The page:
AbstractFor more than a decade regionalism has been on the rise in the global economy. Based on the concept of allocative efficiency, standard trade theory regards regionalism as a form of protectionism. The paper confronts this view with an institutionalist explanation and draws on recent research on the role of specific investments into international market access, uncertainty and asymmetric information in policy coordination. A distinction between regionalism and regionalist policies is proposed. Endogenous regionalism reflects the economic forces of path-dependent comparative advantage and manifests the embeddedness of trade relations in social networks. Regionalism translates into regionalist policies via political entrepreneurship in policy networks that aims at stabilizing expectations about future market access and balancing negotiation power in a multilateral setting. Regionalism is thus presented as the standard case in global economic integration between the two extremes of unilateral liberalization and complete multilateralism.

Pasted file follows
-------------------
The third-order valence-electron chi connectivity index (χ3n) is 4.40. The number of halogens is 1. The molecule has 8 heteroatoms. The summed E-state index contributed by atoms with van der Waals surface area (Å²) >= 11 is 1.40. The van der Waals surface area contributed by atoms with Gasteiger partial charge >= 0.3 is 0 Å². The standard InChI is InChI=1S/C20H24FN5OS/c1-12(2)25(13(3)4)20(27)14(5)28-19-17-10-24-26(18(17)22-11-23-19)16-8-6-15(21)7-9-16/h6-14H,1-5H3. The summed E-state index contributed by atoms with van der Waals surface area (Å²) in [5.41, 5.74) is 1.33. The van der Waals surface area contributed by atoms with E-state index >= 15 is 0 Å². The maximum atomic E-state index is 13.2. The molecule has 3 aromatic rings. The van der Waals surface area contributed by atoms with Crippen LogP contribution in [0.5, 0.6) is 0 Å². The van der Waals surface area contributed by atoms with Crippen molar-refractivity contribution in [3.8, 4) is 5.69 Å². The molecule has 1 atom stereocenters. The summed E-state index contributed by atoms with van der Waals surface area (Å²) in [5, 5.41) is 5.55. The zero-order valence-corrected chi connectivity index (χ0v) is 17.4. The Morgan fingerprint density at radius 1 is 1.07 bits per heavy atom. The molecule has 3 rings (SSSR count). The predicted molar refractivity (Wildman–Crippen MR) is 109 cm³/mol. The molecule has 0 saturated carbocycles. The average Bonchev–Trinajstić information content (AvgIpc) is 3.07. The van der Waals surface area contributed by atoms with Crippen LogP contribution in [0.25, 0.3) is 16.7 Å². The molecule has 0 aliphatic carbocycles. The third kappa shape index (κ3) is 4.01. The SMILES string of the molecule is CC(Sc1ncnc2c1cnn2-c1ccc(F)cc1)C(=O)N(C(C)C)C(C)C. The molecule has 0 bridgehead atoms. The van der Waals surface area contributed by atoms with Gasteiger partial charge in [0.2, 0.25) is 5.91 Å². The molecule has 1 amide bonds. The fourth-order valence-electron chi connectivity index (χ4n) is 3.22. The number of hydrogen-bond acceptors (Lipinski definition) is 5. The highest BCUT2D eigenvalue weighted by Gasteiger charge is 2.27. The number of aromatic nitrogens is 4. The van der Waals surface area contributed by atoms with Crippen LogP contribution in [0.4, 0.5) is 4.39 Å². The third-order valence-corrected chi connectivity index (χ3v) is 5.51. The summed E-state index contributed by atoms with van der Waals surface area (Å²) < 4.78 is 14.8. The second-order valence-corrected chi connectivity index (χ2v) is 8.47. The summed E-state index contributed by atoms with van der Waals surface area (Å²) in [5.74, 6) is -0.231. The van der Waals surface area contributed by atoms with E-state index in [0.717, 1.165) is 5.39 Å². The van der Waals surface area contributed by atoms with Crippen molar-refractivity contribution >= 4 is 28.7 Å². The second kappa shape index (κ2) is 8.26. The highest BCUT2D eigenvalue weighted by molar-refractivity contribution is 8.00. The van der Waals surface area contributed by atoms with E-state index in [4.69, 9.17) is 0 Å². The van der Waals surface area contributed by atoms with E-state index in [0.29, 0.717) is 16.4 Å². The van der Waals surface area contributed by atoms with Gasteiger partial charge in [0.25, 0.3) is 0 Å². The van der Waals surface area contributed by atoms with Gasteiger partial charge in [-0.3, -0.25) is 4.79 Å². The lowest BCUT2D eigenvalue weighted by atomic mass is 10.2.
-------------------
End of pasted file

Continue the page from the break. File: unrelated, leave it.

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Bibliographic InfoArticle provided by Cambridge University Press in its journal Journal of Institutional Economics.
Volume (Year): 2 (2006)
Issue (Month): 03 (December)
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- Libman, Alexander & Vinokurov, Evgeny, 2010.
"Is it really different? Patterns of regionalisation in the post-Soviet Central Asia,"
Frankfurt School - Working Paper Series
155, Frankfurt School of Finance and Management.
- Libman, Alexander & Vinokurov, Evgeny, 2010. "Is it really different? Patterns of regionalization in the post-Soviet Central Asia," MPRA Paper 21062, University Library of Munich, Germany.
- Carsten Herrmann-Pillath, 2009. "Diversity, identity, and the indeterminacy of the size of nations," European Journal of Law and Economics, Springer, vol. 27(1), pages 15-38, February.
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